Will your child have a healthy summer?

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The smashing fun of summer can come to a sudden halt if your child gets sick or injured....

The smashing fun of summer can come to a sudden halt if your child gets sick or injured. Following these simple tips can ensure that they get to enjoy healthy summer adventures.

Dehydration

Encourage children to drink plenty of fluids on warm days. If they complain that water is boring, present it in an exciting way. Purchase a colorful new water bottle, or try adding frozen berries as ice cubes. Have them take a few sips 30 minutes before going outdoors, and again after every half hour. Limit your children's physical activity during extremely hot days. Keep a watchful eye on how much they are sweating and replenish their fluids accordingly. A sports drink containing electrolytes can also help replace lost sodium.

Sunburn

Before your children venture out into the sun, apply a broad spectrum sun block with a minimum sun protection factor of 15. Encourage your kids to wear sunglasses and a wide-brimmed to shield their face. Try to keep them in the shade as much as possible. Stay indoors during midday when the UV rays are the strongest.

Bug Bites, Bee Stings and Ticks

Mosquitoes can carry West Nile virus, while bee stings hurt and ticks can pass on Lyme disease. Cover your child's clothing and any exposed skin with insect repellent. The CDC recommends choosing one that contains DEET. Teach your child to steer clear of bees and hornets. They should be particularly mindful around bright colored flowers. Scan your backyard or local park for hives and contact a local pest control agency to remove them promptly. Keep your child out of areas where the grass is overgrown. Regularly check your child's skin and clothing, and learn the right way to remove a tick.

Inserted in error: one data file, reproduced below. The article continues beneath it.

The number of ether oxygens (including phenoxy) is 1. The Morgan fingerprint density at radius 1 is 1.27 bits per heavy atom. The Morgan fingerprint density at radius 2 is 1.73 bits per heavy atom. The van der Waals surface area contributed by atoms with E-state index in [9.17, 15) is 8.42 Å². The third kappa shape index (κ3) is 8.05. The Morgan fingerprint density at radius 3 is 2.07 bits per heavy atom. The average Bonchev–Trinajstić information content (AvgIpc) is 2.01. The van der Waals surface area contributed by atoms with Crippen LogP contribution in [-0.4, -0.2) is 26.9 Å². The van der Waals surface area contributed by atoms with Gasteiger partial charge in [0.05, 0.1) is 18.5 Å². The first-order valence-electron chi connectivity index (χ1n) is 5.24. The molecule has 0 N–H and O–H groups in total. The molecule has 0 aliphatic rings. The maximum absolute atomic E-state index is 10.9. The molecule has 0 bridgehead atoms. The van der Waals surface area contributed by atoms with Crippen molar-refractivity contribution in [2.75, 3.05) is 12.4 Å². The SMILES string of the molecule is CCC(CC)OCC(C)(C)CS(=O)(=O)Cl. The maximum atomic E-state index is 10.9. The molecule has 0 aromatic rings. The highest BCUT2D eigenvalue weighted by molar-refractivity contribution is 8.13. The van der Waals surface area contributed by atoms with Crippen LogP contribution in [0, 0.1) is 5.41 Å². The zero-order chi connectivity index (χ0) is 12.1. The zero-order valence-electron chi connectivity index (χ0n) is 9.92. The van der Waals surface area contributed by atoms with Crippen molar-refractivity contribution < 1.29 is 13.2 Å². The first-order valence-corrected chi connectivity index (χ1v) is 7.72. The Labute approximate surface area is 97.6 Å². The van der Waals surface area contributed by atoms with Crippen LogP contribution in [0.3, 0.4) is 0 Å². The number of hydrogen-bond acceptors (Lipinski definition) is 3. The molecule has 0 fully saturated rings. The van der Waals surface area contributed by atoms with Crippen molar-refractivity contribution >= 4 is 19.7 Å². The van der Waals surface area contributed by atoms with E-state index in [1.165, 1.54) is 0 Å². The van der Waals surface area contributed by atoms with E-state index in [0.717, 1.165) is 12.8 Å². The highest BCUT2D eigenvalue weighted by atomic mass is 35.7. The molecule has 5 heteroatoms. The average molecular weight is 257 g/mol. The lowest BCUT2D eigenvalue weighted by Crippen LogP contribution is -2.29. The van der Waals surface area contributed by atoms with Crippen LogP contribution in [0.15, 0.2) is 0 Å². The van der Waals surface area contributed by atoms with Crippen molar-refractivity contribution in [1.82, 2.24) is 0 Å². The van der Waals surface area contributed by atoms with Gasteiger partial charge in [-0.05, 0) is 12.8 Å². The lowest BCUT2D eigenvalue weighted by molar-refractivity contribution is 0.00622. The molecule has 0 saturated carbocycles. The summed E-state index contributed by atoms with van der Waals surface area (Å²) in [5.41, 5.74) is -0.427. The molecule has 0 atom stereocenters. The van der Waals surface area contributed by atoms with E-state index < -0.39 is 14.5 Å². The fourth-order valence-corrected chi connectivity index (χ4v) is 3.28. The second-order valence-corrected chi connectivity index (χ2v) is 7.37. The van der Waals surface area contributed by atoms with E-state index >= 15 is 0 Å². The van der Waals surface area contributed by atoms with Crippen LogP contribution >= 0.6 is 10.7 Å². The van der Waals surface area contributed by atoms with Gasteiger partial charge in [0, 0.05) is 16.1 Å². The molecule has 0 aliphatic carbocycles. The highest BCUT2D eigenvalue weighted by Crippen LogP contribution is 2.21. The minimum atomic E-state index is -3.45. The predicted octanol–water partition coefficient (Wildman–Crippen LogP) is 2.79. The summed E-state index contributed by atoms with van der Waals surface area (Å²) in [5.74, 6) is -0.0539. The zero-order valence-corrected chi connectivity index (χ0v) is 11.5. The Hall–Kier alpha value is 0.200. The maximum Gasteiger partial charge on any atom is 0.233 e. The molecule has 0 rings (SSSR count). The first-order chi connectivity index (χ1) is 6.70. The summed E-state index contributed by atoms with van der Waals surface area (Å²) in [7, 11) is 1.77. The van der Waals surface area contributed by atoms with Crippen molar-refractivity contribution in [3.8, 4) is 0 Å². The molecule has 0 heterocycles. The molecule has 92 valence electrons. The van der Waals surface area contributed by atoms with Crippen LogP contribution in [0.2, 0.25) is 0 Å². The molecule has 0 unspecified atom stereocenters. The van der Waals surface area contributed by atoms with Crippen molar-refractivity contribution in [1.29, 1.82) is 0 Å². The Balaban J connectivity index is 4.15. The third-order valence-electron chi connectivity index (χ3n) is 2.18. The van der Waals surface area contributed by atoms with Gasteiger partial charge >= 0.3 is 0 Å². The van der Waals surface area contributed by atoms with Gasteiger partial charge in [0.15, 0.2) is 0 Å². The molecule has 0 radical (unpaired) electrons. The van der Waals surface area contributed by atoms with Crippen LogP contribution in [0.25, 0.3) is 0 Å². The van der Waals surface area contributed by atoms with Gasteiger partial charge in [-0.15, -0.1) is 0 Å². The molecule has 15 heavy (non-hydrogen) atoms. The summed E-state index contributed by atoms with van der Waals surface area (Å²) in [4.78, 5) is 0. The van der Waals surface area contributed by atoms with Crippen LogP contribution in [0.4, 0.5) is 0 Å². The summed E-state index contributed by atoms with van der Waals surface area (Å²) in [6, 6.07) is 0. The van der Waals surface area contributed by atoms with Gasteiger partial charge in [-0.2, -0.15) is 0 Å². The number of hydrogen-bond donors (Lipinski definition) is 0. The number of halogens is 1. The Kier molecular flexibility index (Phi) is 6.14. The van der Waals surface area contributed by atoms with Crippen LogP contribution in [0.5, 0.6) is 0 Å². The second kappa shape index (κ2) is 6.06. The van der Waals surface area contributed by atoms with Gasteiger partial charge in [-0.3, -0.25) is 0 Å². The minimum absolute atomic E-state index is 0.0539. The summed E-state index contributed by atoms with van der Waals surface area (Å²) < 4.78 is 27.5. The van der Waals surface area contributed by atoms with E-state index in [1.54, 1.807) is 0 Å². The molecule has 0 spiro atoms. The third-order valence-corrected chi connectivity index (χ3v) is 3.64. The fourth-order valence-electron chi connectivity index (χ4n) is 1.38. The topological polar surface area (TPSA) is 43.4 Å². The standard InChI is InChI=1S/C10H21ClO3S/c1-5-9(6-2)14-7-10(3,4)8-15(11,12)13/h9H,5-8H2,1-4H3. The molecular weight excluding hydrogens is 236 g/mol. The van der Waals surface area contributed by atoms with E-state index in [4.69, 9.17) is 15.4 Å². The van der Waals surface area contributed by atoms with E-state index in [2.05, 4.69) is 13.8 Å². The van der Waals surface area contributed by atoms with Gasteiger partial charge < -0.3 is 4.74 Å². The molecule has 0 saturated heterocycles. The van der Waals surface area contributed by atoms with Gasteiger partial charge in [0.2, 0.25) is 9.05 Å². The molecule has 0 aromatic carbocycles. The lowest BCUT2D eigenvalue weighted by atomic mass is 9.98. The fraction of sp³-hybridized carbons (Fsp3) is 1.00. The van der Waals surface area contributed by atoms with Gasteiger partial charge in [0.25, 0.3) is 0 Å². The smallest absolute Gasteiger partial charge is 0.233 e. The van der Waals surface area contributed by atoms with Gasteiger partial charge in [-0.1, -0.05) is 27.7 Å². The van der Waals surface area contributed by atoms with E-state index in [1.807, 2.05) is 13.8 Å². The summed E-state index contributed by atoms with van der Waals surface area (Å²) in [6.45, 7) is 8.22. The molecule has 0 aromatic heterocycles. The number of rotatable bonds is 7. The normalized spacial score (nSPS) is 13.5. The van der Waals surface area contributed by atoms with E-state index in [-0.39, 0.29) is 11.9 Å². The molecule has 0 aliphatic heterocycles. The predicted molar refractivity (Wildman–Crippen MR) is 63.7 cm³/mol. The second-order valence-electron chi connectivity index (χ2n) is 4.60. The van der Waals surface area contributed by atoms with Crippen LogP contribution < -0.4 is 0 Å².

Poisonous plants

Learn how to recognize poison ivy, sumac and oak. Use pictures to teach your child how to spot these pesky plants too. You can even make flash cards to carry in your first aid kit for a quick reference. When preparing for a hike, dress your child in pants or long socks to prevent the plants from brushing against their skin. If contact is made then you can expect itchiness and a rash or blisters to appear within 8 to 48 hours.

Food poisoning

Start all meal preparations with clean hands and rewash them after handling meats. If a wash station is not available at your park or playground, then be sure to pack some hand sanitizer. Cook your child's food thoroughly, do not serve them rare hamburgers or steak. Keep an eye on the ice in your cooler to prevent spoilage. Avoid serving mayonnaise-based salads or dairy products, which are prone to spoil in the heat. Keep foods covered and limit how long they sit out.

If your child's healthy summer plans are interrupted, contact an Atlanta doctor to learn the best treatment to follow.

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